Should a user inadvertently subject this invention to illumination at night, the user, after the return of darkness, may force latch 40 to assume its RESET state by momentarily switching the wiper of switch 45 to the "R" contact of switch 45. If lightning or other momentary light should illuminate photocell 24 during the night and not be negated later by the user setting switch 45 momentarily to the "R" position, then NAND gate 50, NOR gate 51, and NOR gate 54 form a false-dawn detection and correction circuit which, if the lightning or other momentary light occurs during the interval between turn-off time and approximately one hour (exactly one hour if the illumination is a single impulse of light) before dawn, switches latch 40 to its RESET state and consequently resets binary counters 34 and 35 to zero. This false-dawn detection and correction begins when dawn or other light illuminates the photocell 24, causing latch 40 to switch to its COUNT state and consequently initiating counting by counter 32 as described above. After counting for a short time interval (one to two hours, depending on whether the pulse-generating circuit puts out 60 Hz or 120 Hz pulses), a logic high occurs at output Q8 of binary counter 34. This logic high at output Q8 of binary counter 34, if coincident with the occurrence of darkness and consequently coincident with a logic high on conductor 52, causes a logic low to occur at the output of NAND gate 50. This logic low at the output of NAND gate 50 is presented to NOR gate 51 along with outputs from the remaining stages of binary counter 34. If said outputs from the remaining stages of binary counter 34 are all in a low state, indicating that binary counter 34 has not been counting for an interval longer than said short time interval, then the logic low from the output of NAND gate 50 present at the input of NOR gate 51, causes a logic high to occur on conductor 53 which switches latch 40 to its RESET state, and consequently resets binary counters 34 and 35 to zero. However, if the photocell 24 is illuminated at the time binary counter 34 output Q8 switches to a logic high, then a logic high will remain at the output of NAND gate 50, latch 40 will not be switched to its RESET state, and the count will continue.
During said short time interval after the initiation of counting, NOR gate 54 prevents a return to darkness from causing load 13 to be energized. After the start of counting, since the inputs of NOR gate 54, which are the outputs Q8, Q9, Q10, and Q11 of binary counter 34, are logic low, NOR gate 54 applies a logic high to NOR gate 49, and consequently holds load 13 de-energized. As stated above, said short time interval ends when output Q8 of binary counter 34 switches to a logic high. Also governed by the state of output Q8 of binary counter 34, the output of NOR gate 54 switches to a logic low when output Q8 of binary counter 34 switches to a logic high, and since, for the remainder of the count, at least one of the outputs Q8, Q9, Q10, and Q11 will be a logic high, the output of NOR gate 54 will be a logic low and thus will not inhibit the energizing of load 13 at the onset of darkness following the cessation of said short time interval.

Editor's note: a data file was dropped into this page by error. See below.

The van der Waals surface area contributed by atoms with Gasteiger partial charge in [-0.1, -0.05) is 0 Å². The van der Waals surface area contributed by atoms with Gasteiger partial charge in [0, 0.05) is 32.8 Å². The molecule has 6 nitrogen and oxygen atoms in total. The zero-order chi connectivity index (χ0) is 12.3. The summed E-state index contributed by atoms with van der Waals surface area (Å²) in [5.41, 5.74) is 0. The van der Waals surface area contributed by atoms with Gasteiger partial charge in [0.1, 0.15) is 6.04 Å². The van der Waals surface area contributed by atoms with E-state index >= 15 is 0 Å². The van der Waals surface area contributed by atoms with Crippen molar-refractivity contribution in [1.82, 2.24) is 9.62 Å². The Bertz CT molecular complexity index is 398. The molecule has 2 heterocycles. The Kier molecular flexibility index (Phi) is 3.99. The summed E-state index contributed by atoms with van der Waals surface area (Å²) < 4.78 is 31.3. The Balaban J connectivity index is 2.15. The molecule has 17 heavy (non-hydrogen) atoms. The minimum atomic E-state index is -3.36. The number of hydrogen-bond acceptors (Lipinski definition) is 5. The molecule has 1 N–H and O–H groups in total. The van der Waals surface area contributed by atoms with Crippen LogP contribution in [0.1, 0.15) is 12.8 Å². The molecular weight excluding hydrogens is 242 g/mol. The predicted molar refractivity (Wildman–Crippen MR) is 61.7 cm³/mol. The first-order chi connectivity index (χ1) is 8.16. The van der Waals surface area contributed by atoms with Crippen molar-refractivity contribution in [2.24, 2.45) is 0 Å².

In the event of a brief failure of the AC supply, the voltage required to prevent loss of the count and loss of the state of latch 40 is provided by the charge on energy-storage capacitor 55. During a loss of AC power, diode 56 prevents charge on capacitor 55 from discharging through regulator 57 or through other circuit elements connected to the output of regulator 57. For instances where capacitors connected to the inputs of logic elements may be electrically charged while DC power for the logic elements is absent, diode 58 impedes discharge of said capacitors, thereby negating the possibility of consequent damage to such logic elements.
Capacitor 59 couples the turn-on voltage excursion of the 4.4 volts DC supply to latch 40 to insure that, when energized, latch 40 will assume its RESET state if not forced to assume its COUNT state by a logic high input signal from the light-responsive switch 23.
TABLE 1______________________________________TRUTH TABLE FOR 8-BIT ENCODER(8-BIT PRIORITY ENCODER MC14532B)INPUT OUTPUTE D7 D6 D5 D4 D3 D2 D1 D0 Q2 Q1 Q0______________________________________0 X X X X X X X X 0 0 01 0 0 0 0 0 0 0 0 0 0 01 1 X X X X X X X 1 1 11 0 1 X X X X X X 1 1 01 0 0 1 X X X X X 1 0 11 0 0 0 1 X X X X 1 0 01 0 0 0 0 1 X X X 0 1 11 0 0 0 0 0 1 X X 0 1 01 0 0 0 0 0 0 1 X 0 0 11 0 0 0 0 0 0 0 1 0 0 0______________________________________ X=DON'T CARE
TABLE 2__________________________________________________________________________TRUTH TABLE FOR 4-BIT MAGNITUDE COMPARATOR (MC14585B)INPUTS (COMPARING) INPUTS(CASCADING) OUTPUTSA3,B3A2,B2 A1,B1 A0,B0 A<B A=B A>B A<B A=B A>B__________________________________________________________________________A3>B3X X X X X 1 0 0 1A3=B3A2>B2 X X X X 1 0 0 1A3=B3A2=B2 A1>B1 X X X 1 0 0 1A3=B3A2=B2 A1=B1 A0>B0 X X 1 0 0 1A3=B3A2=B2 A1=B1 A0=B0 0 0 1 0 0 1A3=B3A2=B2 A1=B1 A0=B0 0 1 1 0 1 0A3=B3A2=B2 A1=B1 A0=B0 1 0 1 1 0 0A3=B3A2=B2 A1=B1 A0<B0 X X X 1 0 0A3=B3A2=B2 A1<B1 X X X X 1 0 0A3=B3A2<B2 X X X X X 1 0 0A3<B3X X X X X X 1 0 0__________________________________________________________________________ X=DON'T CARE
The logic circuits used in this invention were chosen from the CMOS (Complementary symmetry metal-oxide-semiconductor) family of integrated circuits because of availability and to minimize power consumption. Exemplary industry part numbers are shown in FIG. 1 for the voltage comparators and all digital logic circuits other than simple logic gates. Alternatively, all logic required for this invention could be included in a single integrated circuit.